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Samurai wasps are a native predator of brown marmorated stink bug, both of which come from Asia.

Kara Lynn Dunn

September 4, 2020

4 Min Read
Peter Jentsch monitors brown marmorated stink bugs using a black light trap at the Hudson Valley Research Laboratory
STINKBUG SLAYER: Peter Jentsch monitors brown marmorated stink bugs using a black light trap at the Hudson Valley Research Laboratory. He is working on expanding the number of Samurai wasps to successfully take on the brown marmorated stink bug. Photo courtesy of Hudson Valley Research Laboratory

In the ongoing battle between the brown marmorated stink bug and samurai wasp, the stink bugs currently have the wasps outnumbered.

Peter Jentsch, entomologist and director of Cornell University’s Hudson Valley Research Lab in Highland, N.Y., is gradually changing that math.

“Our success in expanding the range of the samurai wasp as a biocontrol to reduce BMSB populations depends upon our success in rearing a significant number of wasps in the lab,” Jentsch says. “Without funding from the New York Farm Viability Institute, I may not have tried venturing into this biocontrol research project. That support has allowed me to dedicate technical support to the rearing of BMSB to grow out the samurai wasps that we are distributing across the state.”

The stingerless samurai wasp is a natural enemy of BMSB. The wasp is just 2 millimeters long and harmless to people. In its native Asian environment, the wasp provides significant reduction of BMSB, but it takes a lot of wasps to accomplish this.

“A single samurai wasp female can lay 40 eggs while a BMSB female can lay 300 eggs. Once deployed, it may take 10 wasps to kill the offspring of just one BMSB female,” he says.  

BMSB gives off an unpleasant odor when threatened. It is not known to be a threat to humans or pets, but it can damage fruits, vegetables and field crops.

In the U.S. the pest was identified in 2001 from specimens collected in the mid-1990s in eastern Pennsylvania. reports the stink bug in 46 states, with the highest concentration along the Atlantic Coast from New York through North Carolina.

It was confirmed as an agricultural pest in New York state in 2012 with significant economic damage to farms in the Hudson Valley. In 2016, a wild adventive population of samurai wasps was discovered on a farm in Milton, N.Y. The farm also had a high population of BMSB causing notable damage to tomatoes and jalapeno peppers.  

Jentsch has used samurai wasps from the Hepworth Farms’ population in his rearing program, which was no easy task.

In need of wasps

This past spring, Jentsch searched for approximately 1,000 adult BMSBs, at least half female, to provide egg clusters that the samurai wasps could parasitize to lay their own eggs. The wasps emerge as adults for release at key sites statewide.

Reports to the iMapInvasives network and EDDMapS system for early detection and distribution helped identify key BMSB hotspots.

Close up of a Samurai wasp laying its own eggs into brown marmorated stink bug eggs
EGG PARASITE: Samurai wasps invade brown marmorated stink bug eggs, parasitizing the eggs to lay their own eggs.

“Citizen science helped spur this project with reports of BMSB in 2010-2011 in homes in the five boroughs of New York City, east to Long Island and west to Westchester County,” he says. “The reports have become more prevalent from the Syracuse and Rochester suburbs in the last five years.”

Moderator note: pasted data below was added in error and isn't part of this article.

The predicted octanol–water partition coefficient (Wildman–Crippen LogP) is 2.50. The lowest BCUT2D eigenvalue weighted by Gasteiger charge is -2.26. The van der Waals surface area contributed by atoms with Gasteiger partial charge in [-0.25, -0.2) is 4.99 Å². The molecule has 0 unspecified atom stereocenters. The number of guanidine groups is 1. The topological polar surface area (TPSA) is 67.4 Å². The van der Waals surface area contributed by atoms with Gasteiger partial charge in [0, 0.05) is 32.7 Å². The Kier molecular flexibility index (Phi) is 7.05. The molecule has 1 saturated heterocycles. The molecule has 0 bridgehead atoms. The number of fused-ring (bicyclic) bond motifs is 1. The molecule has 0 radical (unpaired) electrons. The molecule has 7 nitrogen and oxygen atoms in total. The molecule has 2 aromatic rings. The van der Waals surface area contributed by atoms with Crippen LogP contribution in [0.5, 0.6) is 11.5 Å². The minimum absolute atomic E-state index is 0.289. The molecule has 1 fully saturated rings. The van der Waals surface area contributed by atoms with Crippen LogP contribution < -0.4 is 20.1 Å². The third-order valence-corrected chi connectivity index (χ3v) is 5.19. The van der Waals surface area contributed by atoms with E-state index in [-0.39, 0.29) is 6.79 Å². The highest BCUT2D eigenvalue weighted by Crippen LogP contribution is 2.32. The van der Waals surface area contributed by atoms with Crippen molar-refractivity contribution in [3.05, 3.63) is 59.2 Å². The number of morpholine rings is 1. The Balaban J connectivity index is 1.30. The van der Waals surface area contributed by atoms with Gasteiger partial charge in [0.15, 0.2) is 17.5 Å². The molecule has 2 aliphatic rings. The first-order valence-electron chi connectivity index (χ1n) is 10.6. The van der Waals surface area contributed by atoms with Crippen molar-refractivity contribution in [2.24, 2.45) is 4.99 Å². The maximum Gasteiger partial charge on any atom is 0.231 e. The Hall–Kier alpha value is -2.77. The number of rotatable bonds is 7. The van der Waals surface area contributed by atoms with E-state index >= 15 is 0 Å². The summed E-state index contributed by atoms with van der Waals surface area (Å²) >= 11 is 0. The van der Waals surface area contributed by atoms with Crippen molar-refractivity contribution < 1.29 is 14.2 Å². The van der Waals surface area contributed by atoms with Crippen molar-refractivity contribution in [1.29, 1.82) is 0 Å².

His first deployment in 2017 was to Ulster, Dutchess and Columbia counties in the Hudson Valley, with additional releases from central New York south and west along the Thruway corridor to Lake Erie.

From cities to farms

Last month, more than 1,100 wasps were deployed at 50 new locations from Syracuse west along Lake Ontario, bordering apple orchards, and Jentsch was on the lookout for another 12 sites to augment integrated pest management in orchards and vegetable fields before the end of the season.

Urban areas are critical deployment areas. The higher ambient temperatures and use of dwellings in cities allow the BMSB to more successfully overwinter there.

“We see promise in developing and deploying samurai wasp as a viable biocontrol to reduce insecticidal use both in homes and on farms, and to slow the spread of BMSB into agricultural systems,” he says. “If we deploy into the urban areas where the wasps, too, can more successfully overwinter, the wasps are available to parasitize the BMSB eggs in the spring as they emerge from overwintering within manmade structures.”

U.S. map shows locations of marmorated stink bug as agricultural pest and Samurai wasp recoveries
STINK BUG SPREAD: The state colors in this map, updated in March, distinguish where brown marmorated stink bug (BMSB) has been found, where it is a nuisance and where it is an agricultural pest. Red states report severe issues with BMSB. The colored circles represent the years and locations of Samurai wasp recoveries.

Once Jentsch’s lab starts rearing samurai wasps in higher numbers, deployment will occur in more heavily forested areas, near farms, that BMSB prefer as habitat.

“In times of drought, BMSB moves from the trees along field borders into agricultural systems to feed along the edges and into such crops as corn, soybean, tomato, peppers, apple and peach,” he says.

Jentsch’s Samurai wasp release is one of several IPM measures that are being deployed in the battle against BMSB. They include pheromone lure trapping and insecticide-treated netting with LED lighting along fields and orchard edges. Spray applications are also available for use at varying intervals.

For more information, visit The Jentsch Lab blog. Growers interested in learning more about receiving a wasp release can reach Jentsch at [email protected].

Dunn writes from Mannsville, N.Y.

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